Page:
Fewer than 1 in 3 people infected with hepatitis C are getting the expensive treatments that can cure them, according to a U.S. government study released Tuesday.
The report is distressing because it focused on those with health insurance — the group most likely to get treated for the liver infection, said one expert, Dr. Norah Terrault.
Insurance restrictions appear to be part of the reason for the surprisingly low percentage. A course of treatment can cost tens of thousands of dollars but can wipe out the infection in only a few months.
It may also be that not enough primary care doctors are prescribing the medicines, perhaps thinking it should be handled by a specialist or dissuaded by the paperwork that may be required, experts said.
“It’s a wake-up call that we have a lot of work still to do,” said Terrault, president-elect of the American Association for the Study of Liver Diseases.
The hepatitis C virus is spread through contact with blood from an infected person. Most Americans become infected by sharing needles used to inject illicit drugs, and the estimated number of new infections has been rising in the midst of the current opioid epidemic, officials say. The virus does most of its damage by infecting the liver, and can lead to cirrhosis or liver cancer.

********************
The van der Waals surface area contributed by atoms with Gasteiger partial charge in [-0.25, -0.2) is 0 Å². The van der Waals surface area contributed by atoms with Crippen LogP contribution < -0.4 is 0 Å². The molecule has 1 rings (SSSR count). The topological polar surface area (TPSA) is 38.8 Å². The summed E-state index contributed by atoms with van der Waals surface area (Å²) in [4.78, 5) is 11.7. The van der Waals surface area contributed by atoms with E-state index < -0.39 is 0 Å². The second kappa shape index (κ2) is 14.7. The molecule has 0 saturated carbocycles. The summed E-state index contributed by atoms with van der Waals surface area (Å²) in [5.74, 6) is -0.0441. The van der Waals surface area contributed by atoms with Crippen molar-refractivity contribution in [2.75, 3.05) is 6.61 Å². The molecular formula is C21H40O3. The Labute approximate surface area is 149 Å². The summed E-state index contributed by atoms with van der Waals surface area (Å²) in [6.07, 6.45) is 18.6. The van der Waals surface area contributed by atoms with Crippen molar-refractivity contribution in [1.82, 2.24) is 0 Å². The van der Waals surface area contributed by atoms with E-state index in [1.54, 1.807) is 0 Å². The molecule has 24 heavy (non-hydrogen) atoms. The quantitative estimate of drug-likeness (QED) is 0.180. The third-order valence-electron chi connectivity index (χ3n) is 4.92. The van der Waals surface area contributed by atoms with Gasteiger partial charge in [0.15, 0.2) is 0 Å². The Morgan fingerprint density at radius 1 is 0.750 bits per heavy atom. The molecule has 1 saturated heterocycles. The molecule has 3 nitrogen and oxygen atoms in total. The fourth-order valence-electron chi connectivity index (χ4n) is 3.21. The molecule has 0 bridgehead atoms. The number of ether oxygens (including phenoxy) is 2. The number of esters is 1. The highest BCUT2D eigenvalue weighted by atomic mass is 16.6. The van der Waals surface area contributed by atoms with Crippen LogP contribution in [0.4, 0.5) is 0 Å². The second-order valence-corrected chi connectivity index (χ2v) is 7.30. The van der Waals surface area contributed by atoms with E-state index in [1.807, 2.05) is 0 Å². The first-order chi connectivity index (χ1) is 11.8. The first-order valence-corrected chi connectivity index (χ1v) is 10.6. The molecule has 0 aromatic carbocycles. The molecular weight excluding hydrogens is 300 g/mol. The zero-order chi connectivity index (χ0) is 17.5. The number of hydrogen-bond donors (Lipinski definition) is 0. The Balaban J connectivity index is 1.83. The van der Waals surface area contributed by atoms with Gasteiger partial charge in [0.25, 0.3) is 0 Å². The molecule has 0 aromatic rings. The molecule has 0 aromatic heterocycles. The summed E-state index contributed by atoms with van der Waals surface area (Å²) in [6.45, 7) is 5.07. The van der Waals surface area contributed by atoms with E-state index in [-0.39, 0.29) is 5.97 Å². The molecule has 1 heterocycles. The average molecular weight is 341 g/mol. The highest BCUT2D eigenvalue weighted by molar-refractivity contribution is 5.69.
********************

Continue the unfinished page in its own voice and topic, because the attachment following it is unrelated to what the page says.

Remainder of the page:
New medicines hit the market in 2014, and annual deaths from hepatitis fell. The pills cure about 90% of the people who take them, according to the Centers for Disease Control and Prevention, which issued Tuesday’s report.
The study found that overall, less than a third of people with health insurance get the hepatitis C medicines within a year of diagnosis. The findings are based on insurance claims for nearly 50,000 U.S. adults under age 70.
The study didn’t include people who are not insured or those who haven’t yet been diagnosed — meaning it’s likely that the share of people getting treatment is even smaller, said one study author, the CDC’s Dr. Carolyn Wester.
Treatment rates were lowest for patients in state-administered Medicaid plans. Some states require specialists prescribe the drugs, patients to have liver damage or that patients first abstain from drugs and alcohol for months.
“Not all insurance is equal,” Wester said. Such restrictions are not consistent with prescribing guidelines, she added.